Re: Curry

From: Manuel Chakravarty <>
Date: Wed, 18 Dec 1996 12:13:19 +0100 (MET)

> Simon Peyton Jones writes:
> [...]
> > The current Curry design differs form Haskell in many places
> > where it could be identical. I think that represents a big missed
> > opportunity.
> In fact, we were already trying to keep close to Haskell,
> and only to deviate at crucial points (like e.g. logic
> variables, evaluation patterns, ...). Maybe we were not
> consequent enough.

Sorry Herbert, but I don't think that the current proposal honestly
tries to keep close to Haskell. It deviates in *many* annoying little,
*unnecessary* details, and that is -- as far as I understand --
Simon's critic. Just to give some examples:

  * Why use `datatype' instead of `data' as a keyword. This is picky,
    but that is the point!

  * Why use `:' to annotate types and `:=' for equations. This seems
    picky, but it is not. Haskell allows type annotations in
    expressions (which is very important to resolve type ambiguities)
    and `:' would clash here with the infix list constructor.

  * Why use lower case data constructors? The use of upper and lower
    case letters in Haskell carries semantic meaning, because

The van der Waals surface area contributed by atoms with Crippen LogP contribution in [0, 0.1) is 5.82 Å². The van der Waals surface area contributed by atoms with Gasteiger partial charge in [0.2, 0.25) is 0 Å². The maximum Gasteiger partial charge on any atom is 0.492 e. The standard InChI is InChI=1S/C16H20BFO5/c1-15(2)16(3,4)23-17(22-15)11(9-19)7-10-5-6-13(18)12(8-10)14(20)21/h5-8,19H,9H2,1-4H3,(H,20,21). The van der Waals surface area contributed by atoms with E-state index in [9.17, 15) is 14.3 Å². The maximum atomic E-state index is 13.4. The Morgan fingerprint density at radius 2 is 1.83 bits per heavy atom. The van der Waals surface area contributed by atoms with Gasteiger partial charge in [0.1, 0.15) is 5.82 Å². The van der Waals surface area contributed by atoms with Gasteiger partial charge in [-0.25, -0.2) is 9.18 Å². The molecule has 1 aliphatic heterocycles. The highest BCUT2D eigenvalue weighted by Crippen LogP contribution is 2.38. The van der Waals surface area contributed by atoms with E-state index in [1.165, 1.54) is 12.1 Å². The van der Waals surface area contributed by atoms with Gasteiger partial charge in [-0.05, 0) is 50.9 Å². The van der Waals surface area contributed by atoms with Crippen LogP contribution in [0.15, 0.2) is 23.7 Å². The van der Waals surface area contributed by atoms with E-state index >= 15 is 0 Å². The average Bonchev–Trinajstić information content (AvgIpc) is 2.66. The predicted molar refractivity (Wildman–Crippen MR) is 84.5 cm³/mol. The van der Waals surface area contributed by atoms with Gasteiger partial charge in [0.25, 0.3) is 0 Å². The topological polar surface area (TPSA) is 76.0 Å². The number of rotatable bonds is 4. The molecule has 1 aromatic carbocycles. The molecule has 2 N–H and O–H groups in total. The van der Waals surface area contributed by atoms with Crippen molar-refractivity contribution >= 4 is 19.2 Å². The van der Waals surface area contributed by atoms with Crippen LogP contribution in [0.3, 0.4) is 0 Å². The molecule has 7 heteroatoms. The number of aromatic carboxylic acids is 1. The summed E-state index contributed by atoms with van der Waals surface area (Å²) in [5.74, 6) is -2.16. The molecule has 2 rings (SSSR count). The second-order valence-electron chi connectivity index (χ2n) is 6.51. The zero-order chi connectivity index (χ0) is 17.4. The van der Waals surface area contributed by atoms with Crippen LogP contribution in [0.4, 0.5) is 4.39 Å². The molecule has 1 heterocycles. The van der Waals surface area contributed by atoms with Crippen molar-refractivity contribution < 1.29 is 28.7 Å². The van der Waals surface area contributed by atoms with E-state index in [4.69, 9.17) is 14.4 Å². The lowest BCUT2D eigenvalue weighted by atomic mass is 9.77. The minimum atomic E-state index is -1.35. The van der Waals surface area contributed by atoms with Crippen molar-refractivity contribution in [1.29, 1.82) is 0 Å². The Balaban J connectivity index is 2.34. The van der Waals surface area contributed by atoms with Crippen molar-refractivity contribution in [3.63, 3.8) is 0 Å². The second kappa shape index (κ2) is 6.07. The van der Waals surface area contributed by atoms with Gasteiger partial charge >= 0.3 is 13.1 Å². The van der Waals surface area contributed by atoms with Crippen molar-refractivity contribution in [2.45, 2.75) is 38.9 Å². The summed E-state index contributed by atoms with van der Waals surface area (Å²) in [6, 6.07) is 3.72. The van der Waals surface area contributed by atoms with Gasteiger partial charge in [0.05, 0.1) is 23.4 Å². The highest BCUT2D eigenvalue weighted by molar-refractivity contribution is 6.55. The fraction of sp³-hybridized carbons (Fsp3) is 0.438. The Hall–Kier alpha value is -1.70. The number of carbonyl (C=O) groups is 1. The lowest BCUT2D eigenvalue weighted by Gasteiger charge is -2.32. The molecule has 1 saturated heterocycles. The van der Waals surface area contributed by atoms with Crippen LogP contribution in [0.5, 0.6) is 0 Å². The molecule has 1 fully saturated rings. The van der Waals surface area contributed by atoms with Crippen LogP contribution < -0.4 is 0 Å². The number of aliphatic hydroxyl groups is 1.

constants are written in upper case and variables in lower
    case. You may think that you want to reserve upper case variables
    for ex. quant. variables, but you can introduce them by other
    syntactic means (see Escher, for example).

  * Or the use of `[a|b]' as an alternative list syntax. This
    conflicts with list comprehensions.

    (Don't try to find a compromise between Haskell and Prolog. Choose
    one, and stick to it.)

I think to remember that I already argued for a Haskell-like syntax at
our meeting in Dagstuhl; I don't think that my arguments have been
seriously considered so far.

A last remark: I would even step back from some additional features,
just to keep as close as possible to Haskell. As Simon said, the ideal
solution would be a mere extension of Haskell without any change to
the base language. Think about it!


Received on Mi Dez 18 1996 - 15:56:13 CET

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